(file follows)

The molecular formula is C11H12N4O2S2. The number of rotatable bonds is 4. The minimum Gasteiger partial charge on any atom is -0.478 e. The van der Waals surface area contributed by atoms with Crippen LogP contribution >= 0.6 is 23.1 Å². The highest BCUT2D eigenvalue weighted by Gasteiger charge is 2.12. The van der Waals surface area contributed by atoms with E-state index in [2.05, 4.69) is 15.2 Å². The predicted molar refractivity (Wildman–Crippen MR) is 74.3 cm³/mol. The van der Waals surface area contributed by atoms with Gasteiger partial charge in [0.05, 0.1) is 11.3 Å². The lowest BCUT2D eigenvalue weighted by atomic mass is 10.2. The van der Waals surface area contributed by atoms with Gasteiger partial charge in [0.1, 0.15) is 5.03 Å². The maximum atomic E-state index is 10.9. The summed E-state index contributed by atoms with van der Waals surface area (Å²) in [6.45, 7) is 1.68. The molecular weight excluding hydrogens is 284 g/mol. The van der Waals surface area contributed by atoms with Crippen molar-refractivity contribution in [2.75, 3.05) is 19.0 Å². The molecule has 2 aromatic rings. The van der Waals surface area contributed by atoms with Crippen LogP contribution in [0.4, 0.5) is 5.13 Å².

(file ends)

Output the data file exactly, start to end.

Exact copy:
The molecular formula is C11H12N4O2S2. The number of rotatable bonds is 4. The minimum Gasteiger partial charge on any atom is -0.478 e. The van der Waals surface area contributed by atoms with Crippen LogP contribution >= 0.6 is 23.1 Å². The highest BCUT2D eigenvalue weighted by Gasteiger charge is 2.12. The van der Waals surface area contributed by atoms with E-state index in [2.05, 4.69) is 15.2 Å². The predicted molar refractivity (Wildman–Crippen MR) is 74.3 cm³/mol. The van der Waals surface area contributed by atoms with Gasteiger partial charge in [0.05, 0.1) is 11.3 Å². The lowest BCUT2D eigenvalue weighted by atomic mass is 10.2. The van der Waals surface area contributed by atoms with Gasteiger partial charge in [0.1, 0.15) is 5.03 Å². The maximum atomic E-state index is 10.9. The summed E-state index contributed by atoms with van der Waals surface area (Å²) in [6.45, 7) is 1.68. The molecular weight excluding hydrogens is 284 g/mol. The van der Waals surface area contributed by atoms with Crippen molar-refractivity contribution in [2.75, 3.05) is 19.0 Å². The molecule has 2 aromatic rings. The van der Waals surface area contributed by atoms with Crippen LogP contribution in [0.4, 0.5) is 5.13 Å².